• “Although the prospect of a “charity, social enterprise or mutual” running and operating your local library or health centre may not be as objectionable as a profit-hungry public limited company, it’s privatisation all the same. And behind it is the same old neoliberal dogma which says that state or local authority provision of public services is inherently undesirable and needs to be ended.” Privatised Britain is not a fait accompliGuardian.
  • Blackmail – If the library is so valued that the local community is willing to run it, does that not mean that it’s important enough for the council to run it? It’s argued in “Are volunteers happy to run libraries?” that councils are blackmailing local communities.
  • Don’t expect the library staff to like volunteers.  Many library staff see volunteers as a direct threat to their jobs.  After all, volunteers are, in many cases, directly replacing them.  The following extract is from a volunteer who was not directly replacing staff:

“I knew that volunteering in libraries was an emotive subject and was under no illusions that there would be some resistance. What I was not prepared for was to hear from my father that he had been accosted by someone who made it very clear that I was not welcome. In the circumstances it was understandable; it transpired that this person was a library assistant and I can’t blame them for being concerned” i-volunteer.

  • Running a volunteer-run library, especially one which takes funds from parish councils could be seen as involving “double taxation”. Having to support a library through parish council taxes or through volunteers/other contributions is a form of double taxation as the inhabitants are still paying council tax for the surviving public libraries in larger towns in the area.  Moreover, this concentrates the cuts in one area while other libraries receive far less in way of cuts.

“Any cuts to frontline services should be shared across all libraries – city, urban and rural. “If a volunteer model is confirmed to be the only way forward then this too should be one which deploys volunteers in all libraries on a proportional basis and irrespective of location.”  Volunteers’ concern over Sonning Common Library – Get Reading 15/9/11.

  • Reputational risk for the Council“Issues of reputation linked to service failure also remain key, and councils transferring service delivery, particularly to volunteers, must understand that whilst they may no longer have direct responsibility for a service, any fall in quality of provision may still have a serious reputational impact. Councils will therefore need to maintain an oversight of the service, to minimise risk.”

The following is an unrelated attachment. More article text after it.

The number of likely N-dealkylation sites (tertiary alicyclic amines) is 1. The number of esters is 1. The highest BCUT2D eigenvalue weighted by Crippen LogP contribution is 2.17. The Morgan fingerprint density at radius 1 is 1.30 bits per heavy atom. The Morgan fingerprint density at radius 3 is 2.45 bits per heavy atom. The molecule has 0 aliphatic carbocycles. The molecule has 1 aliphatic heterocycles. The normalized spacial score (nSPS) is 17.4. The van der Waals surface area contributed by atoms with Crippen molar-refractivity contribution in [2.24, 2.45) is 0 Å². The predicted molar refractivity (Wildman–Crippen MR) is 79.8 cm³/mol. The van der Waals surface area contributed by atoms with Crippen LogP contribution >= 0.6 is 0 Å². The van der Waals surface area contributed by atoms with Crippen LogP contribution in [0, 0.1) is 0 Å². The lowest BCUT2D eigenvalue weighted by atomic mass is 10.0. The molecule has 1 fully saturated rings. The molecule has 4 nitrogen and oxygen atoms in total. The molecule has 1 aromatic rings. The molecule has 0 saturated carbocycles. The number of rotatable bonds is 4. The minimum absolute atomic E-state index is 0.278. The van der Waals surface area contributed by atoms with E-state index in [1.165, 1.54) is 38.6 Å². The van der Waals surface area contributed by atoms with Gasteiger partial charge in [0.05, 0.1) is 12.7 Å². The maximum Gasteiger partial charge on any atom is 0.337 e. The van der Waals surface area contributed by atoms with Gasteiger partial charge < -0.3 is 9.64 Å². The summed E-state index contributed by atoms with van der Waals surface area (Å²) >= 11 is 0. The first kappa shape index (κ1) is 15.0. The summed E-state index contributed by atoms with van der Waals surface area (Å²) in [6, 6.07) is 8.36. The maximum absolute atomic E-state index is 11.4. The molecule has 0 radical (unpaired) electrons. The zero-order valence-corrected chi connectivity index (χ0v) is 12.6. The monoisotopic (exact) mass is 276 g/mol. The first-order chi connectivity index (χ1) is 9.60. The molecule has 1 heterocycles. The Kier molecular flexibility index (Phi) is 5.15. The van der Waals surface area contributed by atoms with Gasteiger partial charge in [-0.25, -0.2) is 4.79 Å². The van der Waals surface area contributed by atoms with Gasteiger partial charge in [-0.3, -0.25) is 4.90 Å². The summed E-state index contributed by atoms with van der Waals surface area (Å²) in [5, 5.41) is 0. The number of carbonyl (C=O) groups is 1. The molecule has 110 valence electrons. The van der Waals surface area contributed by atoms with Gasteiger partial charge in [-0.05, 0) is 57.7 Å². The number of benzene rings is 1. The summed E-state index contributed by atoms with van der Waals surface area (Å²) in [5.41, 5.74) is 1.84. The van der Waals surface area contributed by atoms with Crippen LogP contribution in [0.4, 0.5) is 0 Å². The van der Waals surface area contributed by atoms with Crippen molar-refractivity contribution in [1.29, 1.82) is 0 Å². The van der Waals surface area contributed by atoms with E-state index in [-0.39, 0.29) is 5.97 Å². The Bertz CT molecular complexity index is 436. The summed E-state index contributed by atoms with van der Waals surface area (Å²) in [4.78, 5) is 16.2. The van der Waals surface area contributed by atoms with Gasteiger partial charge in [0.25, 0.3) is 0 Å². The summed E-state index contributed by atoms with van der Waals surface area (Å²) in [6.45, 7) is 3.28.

• Fragmentation of library services may result. The atomisation inherent is separating off separate volunteer libraries from the existing authority may mean that, instead of one library procedure in a county, there may be twenty different ones.
  • Public Lending Right does not necessarily cover volunteer-run libraries and so they may be in contravention of copyright unless they are counted as till part of the statutory service.
  • The government does not believe in volunteer-run libraries when it applies to them – there are no plans for volunteers in the House of Commons Library (Gloria De Piero).

“Quite simply, there is no need to abandon the ideal of a public library service, free at the point of use and run by paid staff. Anything less is an insult to users. Yes, there are successful volunteer libraries around the country, but fewer than politicians in search of a Big Society might imagine. The experience of those that run them is instructive. It is not easy and can not be done on a wing and a prayer.”  (Alan Gibbons)

‘Those who think that every expert can be replaced by a cheerful volunteer who can step in and do a complex task for nothing but a cup of tea are those who fundamentally want to see every single public service sold off, closed down, abolished’. (Philip Pullman)

“The librarian is an active intermediary between users and resources. Professional and continuing education of the librarian is indispensable to ensure adequate services.” UNESCO Public Library Manifesto.

Other Public Libraries News resources that may be of interest

This subject is marked by a lack of research: please do email me at if you have any further information or have any queries, comments or corrections.

See also V for Volunteer – a dystopian reality – A Medley of Extemporanea. Dawn Finch interviews an anonymous museum volunteer who makes clear that volunteering, without support, is deeply problematic. Numbers of volunteers are severely down over a few years as people discover it’s real work or go off to do something else, council fails to support. Volunteer thinks best thing to have done, had they of known what they do today, would be to have campaigned harder to keep paid staff. Questions long-term future of museum, how repairs will be funded and thinks they will need to introduce charging soon.